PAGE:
“It's pretty quiet,” said Bell. “In the summer time, it's a bit more active. Now that the winter has set in, it's extra quiet. There's not any nightclubs per se by name in the city, so we don't have any rowdy-type atmosphere. Of course in every city you have some kind of crime, but for the most part, it's tranquil.”

Though both Bell and McCree both refused to comment on any aspect of the Pressly investigation, citing Judge Munson's gag order, Bell spoke with ABC News about the case just before the order was issued. According to that report, a few days after the DNA connection was made between Pressly's slaying and the rape in Marianna, Chief Bell and Detective McCree pulled over a black Olds Aurora with temporary tags. The driver of the car was Curtis Vance, 28. Though Vance didn't have a felony record, McCree had been investigating a series of burglaries in which Vance was a suspect. 

“We had some early morning burglaries and he was seen in the area,” McCree told Arkansas Times. “So, we named him as a suspect. It was just kind of like a little general hunch.” In addition, McCree said that Vance's girlfriend had pawned some items connected to those thefts.

Bell told ABC that as he chatted with Vance, he began to get a gut feeling about the man. “The conversation that [the driver] was having with me connected him with the city of Marianna and Little Rock,” Bell said. “There was a red flag.” Though details are still sketchy at this writing, one can surmise that Bell's hunch about Vance met up with what McCree knew about his connection to local robberies and the rape of the local schoolteacher. Within hours, Bell had talked with the Little Rock Police Department. Detectives with the LRPD drove to Marianna, and Vance voluntarily allowed them to swab his inner cheek for a DNA sample. It was, according to the state's analysis, a match for the suspect in both the Marianna rape and Pressly's death. Around 10 p.m. the day before Thanksgiving, Little Rock police called a press conference and named Vance as a suspect, saying he had left his home in Marianna earlier in the day, and should be considered armed and dangerous. Thanks to phoned-in tips, Vance was in custody within an hour of the announcement, arrested at a house in Little Rock.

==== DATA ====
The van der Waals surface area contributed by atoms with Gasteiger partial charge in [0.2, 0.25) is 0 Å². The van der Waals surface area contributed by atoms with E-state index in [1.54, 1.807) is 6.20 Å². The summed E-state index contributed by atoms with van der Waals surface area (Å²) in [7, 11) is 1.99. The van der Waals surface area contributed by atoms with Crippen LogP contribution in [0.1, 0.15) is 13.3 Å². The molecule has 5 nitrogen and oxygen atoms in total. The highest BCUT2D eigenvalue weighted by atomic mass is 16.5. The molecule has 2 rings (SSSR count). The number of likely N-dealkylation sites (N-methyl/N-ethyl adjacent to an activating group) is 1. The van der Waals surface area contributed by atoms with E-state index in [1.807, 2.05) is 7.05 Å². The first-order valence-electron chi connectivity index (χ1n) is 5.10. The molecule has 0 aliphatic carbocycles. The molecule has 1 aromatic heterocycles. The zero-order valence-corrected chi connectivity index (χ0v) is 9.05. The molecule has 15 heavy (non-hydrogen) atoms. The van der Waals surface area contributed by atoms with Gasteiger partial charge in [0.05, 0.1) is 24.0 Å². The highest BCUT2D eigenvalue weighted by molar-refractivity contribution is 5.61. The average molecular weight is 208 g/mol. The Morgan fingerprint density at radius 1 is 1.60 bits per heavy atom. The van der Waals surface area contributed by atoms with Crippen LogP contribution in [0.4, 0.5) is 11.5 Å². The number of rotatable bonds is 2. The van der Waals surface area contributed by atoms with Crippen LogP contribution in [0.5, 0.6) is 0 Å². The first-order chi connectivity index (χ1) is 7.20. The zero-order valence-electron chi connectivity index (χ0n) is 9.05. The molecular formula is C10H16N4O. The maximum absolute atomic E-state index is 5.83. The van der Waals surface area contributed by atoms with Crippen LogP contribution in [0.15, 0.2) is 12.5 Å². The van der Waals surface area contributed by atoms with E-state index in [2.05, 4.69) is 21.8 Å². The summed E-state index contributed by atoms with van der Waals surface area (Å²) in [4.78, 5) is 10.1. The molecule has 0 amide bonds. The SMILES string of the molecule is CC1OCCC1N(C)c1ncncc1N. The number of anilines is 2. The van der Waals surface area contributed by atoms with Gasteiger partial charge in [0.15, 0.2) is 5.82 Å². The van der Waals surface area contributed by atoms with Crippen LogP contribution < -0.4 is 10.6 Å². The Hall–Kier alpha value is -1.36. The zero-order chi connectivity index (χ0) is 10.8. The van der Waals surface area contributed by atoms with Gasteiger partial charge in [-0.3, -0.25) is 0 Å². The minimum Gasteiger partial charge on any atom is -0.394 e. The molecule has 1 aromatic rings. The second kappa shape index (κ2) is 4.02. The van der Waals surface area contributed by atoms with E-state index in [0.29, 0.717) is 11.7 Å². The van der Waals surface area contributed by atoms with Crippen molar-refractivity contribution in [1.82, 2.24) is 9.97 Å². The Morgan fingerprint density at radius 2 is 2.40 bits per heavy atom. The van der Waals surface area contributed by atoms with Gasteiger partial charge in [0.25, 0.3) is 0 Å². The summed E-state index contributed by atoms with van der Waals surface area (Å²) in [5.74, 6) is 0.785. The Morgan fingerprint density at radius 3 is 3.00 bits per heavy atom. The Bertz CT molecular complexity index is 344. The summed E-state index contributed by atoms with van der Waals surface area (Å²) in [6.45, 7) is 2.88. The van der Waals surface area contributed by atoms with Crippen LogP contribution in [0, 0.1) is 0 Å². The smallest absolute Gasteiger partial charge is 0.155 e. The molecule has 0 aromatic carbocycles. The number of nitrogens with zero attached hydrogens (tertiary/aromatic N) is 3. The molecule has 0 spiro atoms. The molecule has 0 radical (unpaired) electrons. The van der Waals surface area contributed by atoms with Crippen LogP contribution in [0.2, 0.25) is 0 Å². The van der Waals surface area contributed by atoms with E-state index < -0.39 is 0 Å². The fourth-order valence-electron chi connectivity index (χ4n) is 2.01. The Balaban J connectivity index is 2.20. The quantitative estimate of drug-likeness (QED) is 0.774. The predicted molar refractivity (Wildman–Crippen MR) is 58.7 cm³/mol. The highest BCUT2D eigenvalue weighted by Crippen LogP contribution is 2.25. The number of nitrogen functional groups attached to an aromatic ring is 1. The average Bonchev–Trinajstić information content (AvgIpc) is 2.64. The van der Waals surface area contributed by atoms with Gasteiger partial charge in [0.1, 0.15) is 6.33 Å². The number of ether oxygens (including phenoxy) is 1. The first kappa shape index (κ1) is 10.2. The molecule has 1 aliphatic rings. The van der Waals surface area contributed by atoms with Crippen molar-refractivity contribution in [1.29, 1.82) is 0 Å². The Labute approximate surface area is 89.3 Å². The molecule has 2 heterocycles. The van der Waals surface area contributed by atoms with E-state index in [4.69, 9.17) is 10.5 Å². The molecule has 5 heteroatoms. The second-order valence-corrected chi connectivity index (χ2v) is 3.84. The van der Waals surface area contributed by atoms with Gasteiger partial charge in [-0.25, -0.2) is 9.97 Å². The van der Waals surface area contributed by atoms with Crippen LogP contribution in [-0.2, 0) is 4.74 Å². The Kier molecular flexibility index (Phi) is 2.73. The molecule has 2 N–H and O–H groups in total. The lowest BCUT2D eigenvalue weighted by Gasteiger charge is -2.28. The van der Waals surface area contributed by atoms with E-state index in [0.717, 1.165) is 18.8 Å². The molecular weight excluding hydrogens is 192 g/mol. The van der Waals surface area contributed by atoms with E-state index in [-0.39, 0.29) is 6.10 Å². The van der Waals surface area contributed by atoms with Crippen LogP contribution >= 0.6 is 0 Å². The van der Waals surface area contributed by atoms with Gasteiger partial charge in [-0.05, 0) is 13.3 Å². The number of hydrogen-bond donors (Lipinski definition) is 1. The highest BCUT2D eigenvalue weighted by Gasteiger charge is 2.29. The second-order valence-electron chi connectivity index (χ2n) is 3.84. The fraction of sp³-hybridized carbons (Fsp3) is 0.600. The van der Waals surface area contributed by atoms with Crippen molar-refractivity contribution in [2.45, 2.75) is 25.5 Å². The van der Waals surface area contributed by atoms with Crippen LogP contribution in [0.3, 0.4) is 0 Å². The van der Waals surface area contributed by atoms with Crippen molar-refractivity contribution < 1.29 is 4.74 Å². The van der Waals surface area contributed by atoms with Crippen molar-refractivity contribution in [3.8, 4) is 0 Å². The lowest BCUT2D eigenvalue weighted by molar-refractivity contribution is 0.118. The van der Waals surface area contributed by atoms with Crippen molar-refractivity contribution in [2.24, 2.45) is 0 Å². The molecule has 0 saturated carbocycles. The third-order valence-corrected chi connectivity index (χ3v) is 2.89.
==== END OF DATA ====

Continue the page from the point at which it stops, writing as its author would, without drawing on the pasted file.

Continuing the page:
While solving violent crime is increasingly about evidence so small it can barely be seen with the naked eye — flakes of skin, strands of hair, droplets of blood — Bell still believes in the power of the hunch. Good cops, he said, have five senses plus one. “Over time,” Bell said, “the officer develops [the ability to] look beyond what is said and to look into the core of what's being said… In our business, sometimes people are crying out and want to say something, and just don't — not directly.”

A religious man, Bell attributes an officer's ability to make those leaps of intuition to a higher power. “From my perspective, there's a divine intervention going on,” he said. “I think He blesses us as police officers to have that sixth sense that allows us to think, ‘There's something else that connects with this.' ”